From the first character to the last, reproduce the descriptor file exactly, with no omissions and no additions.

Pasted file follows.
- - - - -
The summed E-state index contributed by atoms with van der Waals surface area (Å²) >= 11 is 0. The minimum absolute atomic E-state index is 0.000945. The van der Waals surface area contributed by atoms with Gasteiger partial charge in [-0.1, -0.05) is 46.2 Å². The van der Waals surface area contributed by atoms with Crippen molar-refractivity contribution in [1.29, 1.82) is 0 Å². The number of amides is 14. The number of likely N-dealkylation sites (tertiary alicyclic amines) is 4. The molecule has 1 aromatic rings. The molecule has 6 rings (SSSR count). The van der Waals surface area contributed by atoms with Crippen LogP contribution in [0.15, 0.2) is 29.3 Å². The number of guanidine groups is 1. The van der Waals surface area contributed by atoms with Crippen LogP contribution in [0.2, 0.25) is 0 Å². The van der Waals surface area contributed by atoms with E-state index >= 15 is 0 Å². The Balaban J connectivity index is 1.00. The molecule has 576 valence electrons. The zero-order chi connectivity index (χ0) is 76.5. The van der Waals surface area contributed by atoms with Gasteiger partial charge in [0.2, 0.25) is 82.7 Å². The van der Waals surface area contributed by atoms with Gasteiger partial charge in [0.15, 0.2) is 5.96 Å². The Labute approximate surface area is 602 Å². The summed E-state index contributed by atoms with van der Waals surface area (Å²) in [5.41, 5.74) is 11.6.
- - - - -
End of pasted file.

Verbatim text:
The summed E-state index contributed by atoms with van der Waals surface area (Å²) >= 11 is 0. The minimum absolute atomic E-state index is 0.000945. The van der Waals surface area contributed by atoms with Gasteiger partial charge in [-0.1, -0.05) is 46.2 Å². The van der Waals surface area contributed by atoms with Crippen molar-refractivity contribution in [1.29, 1.82) is 0 Å². The number of amides is 14. The number of likely N-dealkylation sites (tertiary alicyclic amines) is 4. The molecule has 1 aromatic rings. The molecule has 6 rings (SSSR count). The van der Waals surface area contributed by atoms with Crippen LogP contribution in [0.15, 0.2) is 29.3 Å². The number of guanidine groups is 1. The van der Waals surface area contributed by atoms with Crippen LogP contribution in [0.2, 0.25) is 0 Å². The van der Waals surface area contributed by atoms with E-state index >= 15 is 0 Å². The Balaban J connectivity index is 1.00. The molecule has 576 valence electrons. The zero-order chi connectivity index (χ0) is 76.5. The van der Waals surface area contributed by atoms with Gasteiger partial charge in [0.2, 0.25) is 82.7 Å². The van der Waals surface area contributed by atoms with Gasteiger partial charge in [0.15, 0.2) is 5.96 Å². The Labute approximate surface area is 602 Å². The summed E-state index contributed by atoms with van der Waals surface area (Å²) in [5.41, 5.74) is 11.6.